Fiol said many students go into the course thinking they are going to help restore people’s memories, but that is not the aim of the sessions. Instead, some families have reported their loved ones have been better able to engage with other people in social situations following the sessions.

“We’re not able to cure through the arts, but we are providing a different kind of ability to relate, right? And I think the emphasis on that relationship between the care partner and the affected person is really key,” Fiol said.

Two smiling women talk to each other

Melisa Albers and Rhonna Shatz share a laugh at the in-person final session of Dementia and the Arts for the spring 2022 semester. Photo by Joseph Fuqua.

Sometimes the care partners think the program is for their loved ones only, but they are encouraged to be equal participants, Fiol said.

“We really try to emphasize from the beginning that they have to engage just as much,” Fiol said. “We’re giving them so much room to have a voice there, that they get to express how they want to connect and what is a way that they can take things from this course and then apply them after the course and continue to do it.”

Melisa’s care partner Chuck said the sessions have been a “fantastic experience” for him.

“It’s just such a fun, relaxing hour where you’re not judged and you can just go with your feelings and just feel the joy and just take that time to decompress,” he said.

Ongoing research

As the course has progressed over the last two years, the professors have incorporated more research elements in hopes of learning exactly how music is potentially helping people with cognitive impairment.

Shatz said the research is particularly focusing on emotions of awe that can often be felt when listening to music. Awe, similarly to humor, is thought to be particularly powerful in increasing brain connectivity, she said.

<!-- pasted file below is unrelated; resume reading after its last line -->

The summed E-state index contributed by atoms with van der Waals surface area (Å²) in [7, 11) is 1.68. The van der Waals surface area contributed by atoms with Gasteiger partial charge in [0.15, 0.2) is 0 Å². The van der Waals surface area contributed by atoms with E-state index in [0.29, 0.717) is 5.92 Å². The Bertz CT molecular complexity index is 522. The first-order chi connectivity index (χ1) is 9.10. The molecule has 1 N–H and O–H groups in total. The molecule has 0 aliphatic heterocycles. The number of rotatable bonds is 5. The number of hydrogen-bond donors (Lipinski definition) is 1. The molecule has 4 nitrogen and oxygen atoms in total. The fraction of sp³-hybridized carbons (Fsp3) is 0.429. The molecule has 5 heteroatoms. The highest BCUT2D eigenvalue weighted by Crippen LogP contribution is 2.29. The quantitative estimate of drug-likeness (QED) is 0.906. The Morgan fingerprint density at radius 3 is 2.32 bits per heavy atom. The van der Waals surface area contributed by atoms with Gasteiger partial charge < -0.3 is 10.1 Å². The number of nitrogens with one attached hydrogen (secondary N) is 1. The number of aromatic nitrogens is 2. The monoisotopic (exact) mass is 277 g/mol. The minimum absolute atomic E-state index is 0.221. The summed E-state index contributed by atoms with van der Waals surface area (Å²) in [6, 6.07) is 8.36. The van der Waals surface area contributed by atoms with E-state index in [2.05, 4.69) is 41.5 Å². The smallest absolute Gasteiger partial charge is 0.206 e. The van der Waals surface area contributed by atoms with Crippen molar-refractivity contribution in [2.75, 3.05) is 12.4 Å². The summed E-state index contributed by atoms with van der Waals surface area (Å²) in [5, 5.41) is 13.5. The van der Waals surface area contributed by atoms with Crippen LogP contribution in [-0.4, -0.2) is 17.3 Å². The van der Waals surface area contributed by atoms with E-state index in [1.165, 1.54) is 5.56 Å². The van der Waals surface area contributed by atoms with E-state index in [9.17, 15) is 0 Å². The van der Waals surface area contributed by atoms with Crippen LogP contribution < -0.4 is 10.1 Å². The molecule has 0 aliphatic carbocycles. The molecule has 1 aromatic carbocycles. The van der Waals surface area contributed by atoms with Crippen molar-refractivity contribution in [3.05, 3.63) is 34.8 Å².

Awe is an emotionally driven process that can be thought of as a positive reaction to something that initially caused fear, Shatz said. 

“With awe, there is a cognitive reassessment of the thing that caused fear, and you say, ‘Oh no, this is just amazing. I don’t understand it, but I want to understand more,’” Shatz said. “It’s not threatening, but it’s challenging. It then turns on all this brain machinery to be open to new learning.”

We see this model being really impactful across populations, not only with Alzheimer's patients but all kinds of medical applications.

Stefan Fiol

The team’s hypothesis is that awe helps promote the build-up of cognitive reserve, described as an excess of connectivity within the brain that helps buffer neurodegenerative changes. The Dementia and the Arts course has become a laboratory to test this theory, as patients are monitored by EEG while listening to music that gives them a sense of awe.

“We’re seeing if we can pick up changes in brain activity,” Shatz said. “It’s pretty crude, but what we’re really looking for is to engage students and families in this quest for understanding musical awe and cognitive reserve. So we’re bringing in more of the neurophysiology pieces of this in the hopes that we understand exactly how this should be done and how it helps people.”

Fiol said as the research continues, the team hopes to continue to expand the scope of the course.

“We see this model being really impactful across populations, not only with Alzheimer's patients but all kinds of medical applications,” he said. “There’s a potential to get more CCM students, more design students and really scale this up so that there’s this small group interaction happening across a semester with different populations in the community.”

The Dementia and the Arts course has received support from two internal University of Cincinnati Grants from UC Forward and UC Urban Health Pathways, respectively.

Featured photo at top of Brooke Allnut, from left, Mary Lynn Fitzgerald and Robert Fitzgerald dancing and singing. Photo by Joseph Fuqua.